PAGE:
Saturday, November 22, 2008

A fun weekend, so far.

On a spur of the moment sort of thing, we decided to hop in the car and head to Gravelly Point. This is my husband's favorite thing to do in DC, so he was eager and excited! :) We bundled the kids up and figured we'd run around the bike path and soccer field to keep them entertained. Luckily, there weren't too many planes taking off, so it wasn't too loud. The kids had a blast! Ethan, unfortunately, is just like me in some ways. We both have very poor circulation in our hands and feet, so it can become a miserable situation when it's bitter cold outside. Even with his little mittens on, his hands were raw and red by the time we got back in the car and he was just miserable. Part of that, of course, was because he was plumb tuckered out. Elizabeth, true to form, was raring to go and chattered all the way home. After about 30 minutes of sobbing, Ethan finally passed out. All of a sudden, out of the backseat, we heard him softly snoring away. Elizabeth said, "Nigh-nigh" as she pointed at Ethan and waved.

We lazed around most of the rest of the afternoon, after nap time. The kids are absolutely loving the Christmas decorations. I can't describe it, but this feels like it's going to be the best Christmas I can remember. I'm so excited to see their little faces every single time they come down from naps. They make such a big deal about snowmen (no-men, as Figgy says), Santa (ho-ho-ho, as Prof. says) and the lights. I can't wait for the neighborhood lights to start going up and we can drive around to see them. The neighborhood up the street (over 300 houses) all do luminaries from the entrance to their neighborhood, all the way through. The first time I saw that was when I was a little girl and we were in Albuquerque for Christmas. We were on our way to a new duty station and that's where we stopped for a few days. The hotel staff was fantastic with us and had a small, decorated tree waiting for us in our room (4-foot tree). It was probably the best Christmas I can remember as a child. Mom drove us around town on Christmas Eve to look at all the lights and luminaries along the roads. It was magical. :)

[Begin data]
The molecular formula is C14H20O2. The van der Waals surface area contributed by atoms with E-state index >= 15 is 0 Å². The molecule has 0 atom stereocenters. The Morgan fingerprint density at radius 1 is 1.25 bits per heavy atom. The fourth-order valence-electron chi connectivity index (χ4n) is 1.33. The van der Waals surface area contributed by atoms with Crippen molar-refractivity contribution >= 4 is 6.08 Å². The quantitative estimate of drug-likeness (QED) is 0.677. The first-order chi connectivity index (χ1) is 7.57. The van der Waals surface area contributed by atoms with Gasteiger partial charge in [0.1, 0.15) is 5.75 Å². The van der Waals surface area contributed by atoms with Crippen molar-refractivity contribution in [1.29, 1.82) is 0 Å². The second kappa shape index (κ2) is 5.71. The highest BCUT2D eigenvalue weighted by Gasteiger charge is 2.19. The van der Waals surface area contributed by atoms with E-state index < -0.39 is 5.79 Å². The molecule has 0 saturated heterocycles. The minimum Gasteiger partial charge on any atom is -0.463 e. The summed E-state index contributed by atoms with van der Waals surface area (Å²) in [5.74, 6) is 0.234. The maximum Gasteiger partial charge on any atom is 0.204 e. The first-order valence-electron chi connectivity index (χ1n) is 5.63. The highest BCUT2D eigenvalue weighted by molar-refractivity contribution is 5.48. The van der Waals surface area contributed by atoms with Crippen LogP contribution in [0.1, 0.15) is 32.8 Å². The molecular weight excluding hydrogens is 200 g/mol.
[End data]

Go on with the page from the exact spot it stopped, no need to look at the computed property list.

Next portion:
Tomorrow we have a busy day ahead of us. I have hospice duties in the morning and then shopping for turkey dinner. Every year, for the last five years, I've made the same few main dishes that are an absolute hit. Maple-Roasted Turkey with Sage Butter, Smoked Bacon and Cornbread stuffing. This year, I'm not making the cornbread stuffing. We'll do something different. Paula Deen's Green Bean Casserole. Yummy! And, Wayne's Cranberry Sauce. I substitute Sparkling Cider for the Grand Marnier.

Then, after naps, we've got a suprise party to go to in the early evening. None of these people have seen Figgy and The Professor since they were newborns, so it should be fun. :)

Oh...real quick. Last Sunday morning, before I headed out to see my patients, I got a call from my coordinator at hospice. She left a message for me because she wanted to warn me about what I'd find when I went to see my favorite patient. Well, nothing could have ever prepared me for what I found and I burst into tears when I saw her. She's a sweet little 96-year old Italian woman. Unfortunately, her family isn't very well off and they had to put her in the local state-run facility. It's a hell hole and I detest going to visit her there. The staff is horrible. It stinks, it's dirty and it's just...well, a hell hole. As I walked into the sunroom, where she was sitting in her wheelchair, I put my stuff down on the table like I normally do. I went to bend down in front of her to take her hands and tell her that I was here...her face was BLACK. She had a knot on her temple the size of a baseball (I kid you not!). Her eyes were swollen nearly shut. Someone had beaten her. I couldn't stop crying and had to remove myself from the room for a few minutes until I gathered my composure. When I went in, she was just not herself. Normally, I'll sit and chat with her for a few minutes and then she'll fall asleep holding my hand. I just sit there, quietly, and read while I hold her hand. This time, she wanted me to sit so close to her and hold both hands, with one arm around her for comfort. She kept saying, "She hates me. Help me." Nothing else made sense, which is not unusual for her. It was a very difficult visit for me and I called my coordinator in tears when I left the facility. We're in the process of an investigation and the family has contacted the state licensing board. We'll see what happens, but it just kills me that there are people in jobs like this that do these sorts of things.

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